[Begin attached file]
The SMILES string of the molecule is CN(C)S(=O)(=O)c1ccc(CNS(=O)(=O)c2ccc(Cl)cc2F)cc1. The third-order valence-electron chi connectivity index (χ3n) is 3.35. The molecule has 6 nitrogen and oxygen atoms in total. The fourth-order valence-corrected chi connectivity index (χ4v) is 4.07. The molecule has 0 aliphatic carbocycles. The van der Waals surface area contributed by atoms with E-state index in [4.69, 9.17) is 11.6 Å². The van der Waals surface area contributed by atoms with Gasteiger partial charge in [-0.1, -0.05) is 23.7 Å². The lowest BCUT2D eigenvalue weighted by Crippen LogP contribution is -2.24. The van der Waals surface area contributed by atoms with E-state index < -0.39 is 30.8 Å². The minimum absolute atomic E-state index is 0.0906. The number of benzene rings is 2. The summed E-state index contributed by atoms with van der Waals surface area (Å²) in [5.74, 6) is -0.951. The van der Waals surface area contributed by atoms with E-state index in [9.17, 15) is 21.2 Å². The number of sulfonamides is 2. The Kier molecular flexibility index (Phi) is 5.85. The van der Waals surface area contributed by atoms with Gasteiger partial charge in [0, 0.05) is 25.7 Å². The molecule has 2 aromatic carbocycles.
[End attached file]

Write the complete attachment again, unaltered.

The SMILES string of the molecule is CN(C)S(=O)(=O)c1ccc(CNS(=O)(=O)c2ccc(Cl)cc2F)cc1. The third-order valence-electron chi connectivity index (χ3n) is 3.35. The molecule has 6 nitrogen and oxygen atoms in total. The fourth-order valence-corrected chi connectivity index (χ4v) is 4.07. The molecule has 0 aliphatic carbocycles. The van der Waals surface area contributed by atoms with E-state index in [4.69, 9.17) is 11.6 Å². The van der Waals surface area contributed by atoms with Gasteiger partial charge in [-0.1, -0.05) is 23.7 Å². The lowest BCUT2D eigenvalue weighted by Crippen LogP contribution is -2.24. The van der Waals surface area contributed by atoms with E-state index < -0.39 is 30.8 Å². The minimum absolute atomic E-state index is 0.0906. The number of benzene rings is 2. The summed E-state index contributed by atoms with van der Waals surface area (Å²) in [5.74, 6) is -0.951. The van der Waals surface area contributed by atoms with E-state index in [9.17, 15) is 21.2 Å². The number of sulfonamides is 2. The Kier molecular flexibility index (Phi) is 5.85. The van der Waals surface area contributed by atoms with Gasteiger partial charge in [0, 0.05) is 25.7 Å². The molecule has 2 aromatic carbocycles.